Quoting Jonathan Rochkind <[log in to unmask]>:

> I think the vast majority of libraries can make javascript-only  
> changes to their OPAC interfaces, which is all Dan's approach  
> requires. Even III libraries do that.

So maybe what is needed is a very clear, step-by-step set of  
instructions on how to do this? And, of course, how to un-do it.

Question: what happens when the script fails, e.g. when the OL API  
does not respond? How graceful is that failure?


> IF they have any programming staff at all with a bit of time and are  
> willing to do such hacks. That might be an 'if' that's not met. But  
> it's not a huge technical challenge.
> So that leaves the answers being:
> a) get libraries to change their attitudes and realize that being a  
> library in the 21st century means having a bit of programming staff,  
> just like being a library in the 20th meant having a bit of  
> cataloging staff.
> OR
> b) Get vendors to include an IA/OL integration feature out of the  
> box. (Which only meets IA/OL and not the next thing you're going to  
> want to integrate too, of course).
> Which of these is harder/less-likely to happen, left as a judgement  
> to the reader.
> If I were a vendor, I too would have that reluctance KAren mentions,  
> to rely on an external service that may not be stable (both in sense  
> of uptime and in sense of the API not changing without warning in  
> the future), from a third-party service I have no agreement with.   
> Perhaps if IA would sign service level contracts with vendors (with  
> or withotu payment from the vendor), that would make things  
> smoother. Where they promise not to change their API without X  
> amount of notice, and/or commit to certain uptime.  Not sure that's  
> really feasible for IA though.
> Jonathan
> On 6/16/2011 11:44 AM, Karen Coyle wrote:
>> Yes, I know about this, and I think this is great ... for Evergreen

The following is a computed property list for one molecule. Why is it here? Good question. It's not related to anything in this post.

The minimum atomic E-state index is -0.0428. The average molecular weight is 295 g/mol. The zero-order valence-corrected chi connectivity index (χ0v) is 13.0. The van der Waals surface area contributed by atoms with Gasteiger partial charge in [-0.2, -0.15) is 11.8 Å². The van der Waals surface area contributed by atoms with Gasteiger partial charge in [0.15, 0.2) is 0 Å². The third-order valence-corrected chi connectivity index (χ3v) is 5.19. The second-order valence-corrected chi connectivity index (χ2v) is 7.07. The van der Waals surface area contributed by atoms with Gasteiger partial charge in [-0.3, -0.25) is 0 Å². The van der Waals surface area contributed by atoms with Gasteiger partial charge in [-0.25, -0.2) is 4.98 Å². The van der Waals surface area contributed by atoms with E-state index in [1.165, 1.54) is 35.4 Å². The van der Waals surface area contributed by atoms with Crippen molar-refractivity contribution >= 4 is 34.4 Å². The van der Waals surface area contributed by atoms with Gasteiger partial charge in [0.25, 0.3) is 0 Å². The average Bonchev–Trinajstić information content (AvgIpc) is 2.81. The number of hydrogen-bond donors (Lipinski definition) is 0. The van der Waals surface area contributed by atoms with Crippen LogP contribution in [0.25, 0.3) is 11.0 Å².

>> users. My concern is how we get it out there to the majority of  
>> libraries who aren't on an OS platform and/or cannot make changes  
>> to their UI. As I think your post demonstrates, what we need is to  
>> get through to the system vendors and get them to implement this  
>> kind of linking. I intend to chat up vendors in the exhibits at ALA  
>> to find out what this means to them. I suspect they are reluctant  
>> to rely on a system or feature that may not be stable or persistent  
>> (a reasonable reluctance when you have thousands of installations),  
>> so then the question becomes: how can this be made to work?
>> kc
>> Quoting Dan Scott <[log in to unmask]>:
>>> (Apologies in advance if this looks like crap, I hate trying to  
>>> reply in context in GroupWise)
>>>>>> On Wed, Jun 15, 2011 at 10:55 AM, Karen Coyle <[log in to unmask]> wrote:
>>>> Quoting Eric Hellman <[log in to unmask]>:
>>>>> What are the reasons that this sort of integration not more
>>>>> widespread? Are they technical or institutional? What can be done by
>>>>> producers of open access content to make this work better and
>>>>> easier? Are "unified" approaches being touted by vendors delivering
>>>>> something really different?
>>>> I've been struggling with this around the Open Library digital texts:
>>>> how can we make them available to libraries through their catalogs?
>>> You're aware of the recent addition of the OpenLibrary Read API,  
>>> which is meant to simplify exactly this problem, right?
>>> The official announcement was at  
>>> ; describes how I integrated it into Evergreen  
>>> with a few hours' effort (mostly helping to debug the new  
>>> service); the official documentation is at  
>>> and I augment those docs  
>>> in the latter half of the presentation I gave last week (available  
>>> in plain text, html, and epub formats at  
>>> ).
>>>> When I look at the install documentation for Umlaut [1](I was actually
>>>> hoping to find a "technical requirements" list), it's obvious that it
>>>> takes developer chops. We're not going to find that in a small,
>>>> medium, or often even a large public library. It seems to me that this
>>>> kind of feature will not be widely available until it is included in
>>>> ILS software, since that's what most libraries have.
>>> The OpenLibrary digital editions enhancement approach I took in  
>>> Evergreen was about 100 lines of JavaScript (around here:  
>>> ), most of which could probably be cloned  
>>> (under the GPL v2 or later) to any other library system from which  
>>> you can scrape ISBNs or other identifiers (LCCN, OCLC, or  
>>> OpenLibrary IDs).
>>> Note that the Evergreen-OpenLibrary integration hasn't been merged  
>>> yet, but the branch is there and will hopefully make its way into  
>>> core Evergreen soon.

Karen Coyle
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